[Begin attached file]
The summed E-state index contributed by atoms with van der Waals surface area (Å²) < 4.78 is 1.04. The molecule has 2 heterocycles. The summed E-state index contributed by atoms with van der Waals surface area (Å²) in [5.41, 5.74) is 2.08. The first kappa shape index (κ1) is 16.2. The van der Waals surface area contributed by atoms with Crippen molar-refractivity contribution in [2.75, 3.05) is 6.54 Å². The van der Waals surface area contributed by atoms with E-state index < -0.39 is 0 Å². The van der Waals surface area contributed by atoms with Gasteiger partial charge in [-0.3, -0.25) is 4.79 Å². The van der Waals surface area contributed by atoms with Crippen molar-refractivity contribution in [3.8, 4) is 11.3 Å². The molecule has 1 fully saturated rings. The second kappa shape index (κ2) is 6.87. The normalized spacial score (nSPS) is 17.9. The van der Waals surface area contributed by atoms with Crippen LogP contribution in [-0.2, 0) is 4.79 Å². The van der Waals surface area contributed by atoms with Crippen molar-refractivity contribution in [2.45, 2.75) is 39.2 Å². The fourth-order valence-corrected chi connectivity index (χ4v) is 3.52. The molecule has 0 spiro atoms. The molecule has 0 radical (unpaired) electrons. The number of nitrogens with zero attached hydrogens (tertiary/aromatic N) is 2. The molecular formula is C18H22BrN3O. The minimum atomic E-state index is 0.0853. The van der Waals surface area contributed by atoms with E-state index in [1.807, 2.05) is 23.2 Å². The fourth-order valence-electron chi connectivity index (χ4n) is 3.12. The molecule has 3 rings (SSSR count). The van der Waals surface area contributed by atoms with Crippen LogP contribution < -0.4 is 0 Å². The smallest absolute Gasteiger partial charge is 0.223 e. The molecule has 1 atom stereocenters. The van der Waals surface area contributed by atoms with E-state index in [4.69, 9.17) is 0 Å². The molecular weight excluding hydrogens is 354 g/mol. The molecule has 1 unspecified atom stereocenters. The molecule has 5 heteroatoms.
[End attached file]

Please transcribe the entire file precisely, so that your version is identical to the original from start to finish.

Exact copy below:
The summed E-state index contributed by atoms with van der Waals surface area (Å²) < 4.78 is 1.04. The molecule has 2 heterocycles. The summed E-state index contributed by atoms with van der Waals surface area (Å²) in [5.41, 5.74) is 2.08. The first kappa shape index (κ1) is 16.2. The van der Waals surface area contributed by atoms with Crippen molar-refractivity contribution in [2.75, 3.05) is 6.54 Å². The van der Waals surface area contributed by atoms with E-state index < -0.39 is 0 Å². The van der Waals surface area contributed by atoms with Gasteiger partial charge in [-0.3, -0.25) is 4.79 Å². The van der Waals surface area contributed by atoms with Crippen molar-refractivity contribution in [3.8, 4) is 11.3 Å². The molecule has 1 fully saturated rings. The second kappa shape index (κ2) is 6.87. The normalized spacial score (nSPS) is 17.9. The van der Waals surface area contributed by atoms with Crippen LogP contribution in [-0.2, 0) is 4.79 Å². The van der Waals surface area contributed by atoms with Crippen molar-refractivity contribution in [2.45, 2.75) is 39.2 Å². The fourth-order valence-corrected chi connectivity index (χ4v) is 3.52. The molecule has 0 spiro atoms. The molecule has 0 radical (unpaired) electrons. The number of nitrogens with zero attached hydrogens (tertiary/aromatic N) is 2. The molecular formula is C18H22BrN3O. The minimum atomic E-state index is 0.0853. The van der Waals surface area contributed by atoms with E-state index in [1.807, 2.05) is 23.2 Å². The fourth-order valence-electron chi connectivity index (χ4n) is 3.12. The molecule has 3 rings (SSSR count). The van der Waals surface area contributed by atoms with Crippen LogP contribution < -0.4 is 0 Å². The smallest absolute Gasteiger partial charge is 0.223 e. The molecule has 1 atom stereocenters. The van der Waals surface area contributed by atoms with E-state index in [4.69, 9.17) is 0 Å². The molecular weight excluding hydrogens is 354 g/mol. The molecule has 1 unspecified atom stereocenters. The molecule has 5 heteroatoms.